Chapter 3—Basic Flight Maneuvers
Table of Contents
The Four Fundamentals
Effects and Use of the Controls
Feel of the Airplane
Integrated Flight Instruction
Climbs and Climbing Turns
Best Rate of Climb
Best Angle of Climb
Descents and Descending Turns
Partial Power Descent
Descent at Minimum Safe Airspeed
Pitch and Power
INTEGRATED FLIGHT INSTRUCTION
When introducing basic flight maneuvers to a beginning pilot, it is recommended that the “Integrated” or “Composite” method of flight instruction be used. This means the use of outside references and flight instruments to establish and maintain desired flight attitudes and airplane performance. [Figure 3-2] When beginning pilots use this technique, they achieve a more precise and competent overall piloting ability. Although this method of airplane control may become second nature with experience, the beginning pilot must make a determined effort to master the technique. The basic elements of which are as follows.
Figure 3-2. Integrated or composite method of flight instruction.
The pilot should become familiar with the relationship between outside references to the natural horizon and the corresponding indications on flight instruments inside the cockpit. For example, a pitch attitude adjustment may require a movement of the pilot’s reference point on the airplane of several inches in relation to the natural horizon, but correspond to a small fraction of an inch movement of the reference bar on the airplane’s attitude indicator. Similarly, a deviation from desired bank, which is very obvious when referencing the wingtip’s position relative to the natural horizon, may be nearly imperceptible on the airplane’s attitude indicator to the beginning pilot.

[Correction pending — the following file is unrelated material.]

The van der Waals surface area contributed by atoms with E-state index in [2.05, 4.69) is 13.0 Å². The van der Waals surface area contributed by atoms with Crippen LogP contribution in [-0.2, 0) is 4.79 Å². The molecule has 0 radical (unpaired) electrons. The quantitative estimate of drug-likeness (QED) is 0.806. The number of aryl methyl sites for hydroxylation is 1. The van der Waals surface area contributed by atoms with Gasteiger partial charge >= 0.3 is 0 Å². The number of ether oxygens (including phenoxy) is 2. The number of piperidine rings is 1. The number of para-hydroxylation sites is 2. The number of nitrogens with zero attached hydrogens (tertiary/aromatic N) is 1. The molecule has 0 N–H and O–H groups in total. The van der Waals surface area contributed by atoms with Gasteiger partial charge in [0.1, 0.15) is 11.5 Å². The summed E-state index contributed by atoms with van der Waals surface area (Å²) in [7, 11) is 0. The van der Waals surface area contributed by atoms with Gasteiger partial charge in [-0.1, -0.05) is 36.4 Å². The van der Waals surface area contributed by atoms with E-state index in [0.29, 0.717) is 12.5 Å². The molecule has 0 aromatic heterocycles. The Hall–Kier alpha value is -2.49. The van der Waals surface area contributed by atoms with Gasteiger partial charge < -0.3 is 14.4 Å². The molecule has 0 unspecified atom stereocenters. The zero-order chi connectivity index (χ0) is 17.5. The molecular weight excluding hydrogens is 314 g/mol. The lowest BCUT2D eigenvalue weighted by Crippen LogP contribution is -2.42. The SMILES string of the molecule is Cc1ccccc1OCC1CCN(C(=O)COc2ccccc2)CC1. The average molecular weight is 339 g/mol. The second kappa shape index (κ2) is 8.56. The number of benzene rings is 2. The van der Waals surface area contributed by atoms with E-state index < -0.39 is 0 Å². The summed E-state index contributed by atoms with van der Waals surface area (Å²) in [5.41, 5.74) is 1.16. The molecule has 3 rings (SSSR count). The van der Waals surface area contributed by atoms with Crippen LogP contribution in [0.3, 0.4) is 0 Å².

The use of integrated flight instruction does not, and is not intended to prepare pilots for flight in instrument weather conditions. The most common error made by the beginning student is to make pitch or bank corrections while still looking inside the cockpit. Control pressure is applied, but the beginning pilot, not being familiar with the intricacies of flight by references to instruments, including such things as instrument lag and gyroscopic precession, will invariably make excessive attitude corrections and end up “chasing the instruments.” Airplane attitude by reference to the natural horizon, however, is immediate in its indications, accurate, and presented many times larger than any instrument could be. Also, the beginning pilot must be made aware that anytime, for whatever reason, airplane attitude by reference to the natural horizon cannot be established and/or maintained, the situation should be considered a bona fide emergency.